Eleven years ago I sat near a high school-aged Daisuke Matsuzaka as he used field glasses to watch a Japan-MLB All-Star game at the end of both leagues’ seasons. I wrote a story based on that image about Japanese wanting to know “How good are we?” It was a question encompassing more than sport, as the same doubts existed for Japan in terms of corporate or diplomatic might, while the way the nation usually measured itself was in comparison to the U.S. The 2009 baseball season, which began with Matsuzaka and Ichiro Suzuki leading Japan to its second World Baseball Classic title and ended with Hideki Matsui winning the World Series MVP in helping the New York Yankees to the crown, hasn’t ended that self-assessment. Instead it has widened it to “How good can we be?” Matsui, whose decision to leave the Yomiuri Giants at the end of the 2002 was broadcast live across the island nation, hit a grand slam in his first New York home game but has been hobbled by injuries in seven seasons that may have made his Series heroics a Yankees coda. Ichiro, who set the record in 2009 for most consecutive MLB seasons with 200 hits and delivered the winning RBI in the WBC title game, is the greatest baseball export Japan has produced so far, but his zen approach to hitting and perceived statistics orientation have not always resonated with fans or teammates. Matsui, meanwhile, nicknamed “Godzilla” in high school for his power display at the national baseball championship, is less polished and a little more rough and ready. But he’s a player that nary a cross word has been said or written about, rather a “slugging salaryman” portrayal whose team focus is absolute, who even hit his sixth game Series homer to the Komatsu banner in rightfield. An MLB-insider told me after Game Six of the World Series: “Ichiro Suzuki will be elected into the Hall of Fame, Hideki Matsui will not. But Ichiro will never achieve what Matsui did last night.”Ichiro may not, but another Japanese player may, as the once distant fields of dreams across the Pacific have grown closer thanks to the countrymen’s feats in 2009, with Japan’s questions about how it rates becoming easier to answer.Photo credit: REUTERS/Mike Segar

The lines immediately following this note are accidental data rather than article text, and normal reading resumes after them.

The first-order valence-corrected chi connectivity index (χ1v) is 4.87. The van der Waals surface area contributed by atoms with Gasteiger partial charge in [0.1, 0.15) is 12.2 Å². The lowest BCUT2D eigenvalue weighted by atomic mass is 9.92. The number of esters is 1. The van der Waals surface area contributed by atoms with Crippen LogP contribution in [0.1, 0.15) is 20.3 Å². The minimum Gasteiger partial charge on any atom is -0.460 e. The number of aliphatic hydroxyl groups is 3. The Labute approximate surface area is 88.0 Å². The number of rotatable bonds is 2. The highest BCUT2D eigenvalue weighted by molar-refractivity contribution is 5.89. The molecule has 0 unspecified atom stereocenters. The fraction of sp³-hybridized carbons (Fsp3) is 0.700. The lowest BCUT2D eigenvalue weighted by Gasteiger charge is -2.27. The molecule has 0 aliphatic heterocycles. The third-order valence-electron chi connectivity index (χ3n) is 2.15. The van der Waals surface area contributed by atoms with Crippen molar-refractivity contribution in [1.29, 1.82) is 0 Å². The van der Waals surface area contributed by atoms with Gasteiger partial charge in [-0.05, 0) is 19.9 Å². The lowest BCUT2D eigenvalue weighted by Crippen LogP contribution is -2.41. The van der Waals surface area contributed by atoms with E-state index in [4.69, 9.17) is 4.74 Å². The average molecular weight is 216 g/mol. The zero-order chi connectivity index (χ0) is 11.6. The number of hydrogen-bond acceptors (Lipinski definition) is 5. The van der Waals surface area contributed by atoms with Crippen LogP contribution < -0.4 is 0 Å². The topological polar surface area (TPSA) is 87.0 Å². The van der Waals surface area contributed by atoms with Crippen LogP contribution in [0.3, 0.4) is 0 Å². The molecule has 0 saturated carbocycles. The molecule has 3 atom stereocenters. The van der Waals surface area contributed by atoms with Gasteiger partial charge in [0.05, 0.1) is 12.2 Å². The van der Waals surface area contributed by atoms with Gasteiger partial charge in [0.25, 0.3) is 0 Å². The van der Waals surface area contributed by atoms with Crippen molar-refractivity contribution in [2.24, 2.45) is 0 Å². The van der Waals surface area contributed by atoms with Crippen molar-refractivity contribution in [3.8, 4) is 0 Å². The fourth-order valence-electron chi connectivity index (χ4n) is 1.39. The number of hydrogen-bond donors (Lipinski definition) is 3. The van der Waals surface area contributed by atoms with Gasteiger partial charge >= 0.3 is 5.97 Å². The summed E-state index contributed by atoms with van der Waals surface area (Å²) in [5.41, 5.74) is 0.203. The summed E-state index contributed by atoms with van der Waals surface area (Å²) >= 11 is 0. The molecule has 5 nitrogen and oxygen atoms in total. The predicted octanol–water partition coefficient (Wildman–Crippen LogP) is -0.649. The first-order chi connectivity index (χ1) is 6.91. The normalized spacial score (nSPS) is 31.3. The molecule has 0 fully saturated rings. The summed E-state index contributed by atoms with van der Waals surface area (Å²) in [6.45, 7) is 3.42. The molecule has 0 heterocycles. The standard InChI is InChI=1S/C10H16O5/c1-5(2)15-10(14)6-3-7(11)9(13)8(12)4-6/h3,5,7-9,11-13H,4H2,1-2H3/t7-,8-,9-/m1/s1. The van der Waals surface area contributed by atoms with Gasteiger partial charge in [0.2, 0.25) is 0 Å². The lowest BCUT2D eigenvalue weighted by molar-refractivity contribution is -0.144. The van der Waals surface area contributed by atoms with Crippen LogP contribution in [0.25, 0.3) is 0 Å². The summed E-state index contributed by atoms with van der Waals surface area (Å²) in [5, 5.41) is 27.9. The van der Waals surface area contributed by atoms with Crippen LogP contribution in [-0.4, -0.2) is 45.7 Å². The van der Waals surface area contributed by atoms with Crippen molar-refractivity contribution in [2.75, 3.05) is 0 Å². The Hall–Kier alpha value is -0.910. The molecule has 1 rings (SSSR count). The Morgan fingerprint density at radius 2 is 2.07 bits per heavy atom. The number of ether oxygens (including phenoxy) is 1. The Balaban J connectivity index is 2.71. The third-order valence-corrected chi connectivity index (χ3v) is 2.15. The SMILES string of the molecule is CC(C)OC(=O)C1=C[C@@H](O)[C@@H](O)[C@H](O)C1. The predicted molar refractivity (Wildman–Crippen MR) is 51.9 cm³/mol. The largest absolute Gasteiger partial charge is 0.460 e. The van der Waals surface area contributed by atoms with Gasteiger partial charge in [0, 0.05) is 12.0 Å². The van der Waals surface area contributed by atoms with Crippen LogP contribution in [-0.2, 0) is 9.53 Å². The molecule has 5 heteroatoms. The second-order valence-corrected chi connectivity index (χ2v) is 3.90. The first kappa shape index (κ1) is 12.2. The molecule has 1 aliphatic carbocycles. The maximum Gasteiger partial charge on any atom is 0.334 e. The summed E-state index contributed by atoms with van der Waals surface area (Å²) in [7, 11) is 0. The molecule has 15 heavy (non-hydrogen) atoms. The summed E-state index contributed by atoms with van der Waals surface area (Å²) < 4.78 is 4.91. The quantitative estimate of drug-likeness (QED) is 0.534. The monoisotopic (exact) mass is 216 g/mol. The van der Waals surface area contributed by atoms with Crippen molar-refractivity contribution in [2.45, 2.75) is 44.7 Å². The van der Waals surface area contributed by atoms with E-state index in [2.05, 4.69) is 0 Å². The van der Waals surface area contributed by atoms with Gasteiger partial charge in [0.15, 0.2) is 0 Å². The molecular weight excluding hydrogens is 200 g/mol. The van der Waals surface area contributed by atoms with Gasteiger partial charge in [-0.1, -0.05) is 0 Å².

Nintendo still expects to make $4 billion this year and Sony to lose over $600 million, but last week may ultimately be remembered as a crossroads where each firm’s fortunes began to change directions, or at least when a 15-year battle for gaming supremacy again became competitive. Electronics conglomerate Sony trimmed its overall loss forecast on Friday, while some of last quarter’s bleeding was attributed to what is now seen as its successful price cut for the PlayStation 3 console, jolting the PS3 ahead of its Kyoto-based rival’s Wii in monthly sales.Nintendo, meanwhile, saw profit and sales declining at its earnings on Thursday with the main panacea a bigger screen handheld DSi LL console coming in late November, a move industry-watchers say is certain to diversify consumers’ handheld options but by itself won’t counter growing ennu-Wii.On Friday, shares of each underscored investors’ views on whether a shrinking loss or slowing profit was more attractive, with Sony bought before its statement and Nintendo sold after its numbers.Still, Nintendo, which began as a cardmaker and may have a thing for trumps, held its analyst briefing Friday at the same hour as Sony’s earnings, debuting the DSi LL. This followed a Nintendo price cut in September at nearly the same hour as Sony Computer Entertainment CEO Kaz Hirai was addressing the Tokyo Game Show, an event the reigning game giant eschews.Before an interview with Reuters that day, console war veteran Hirai laughed when asked about Nintendo’s cut, adding: “Interesting timing.”Sony now has more than consoles on its plate in a battle to return to the black, but the hour is indeed key and this year’s holiday push a game not to be missed.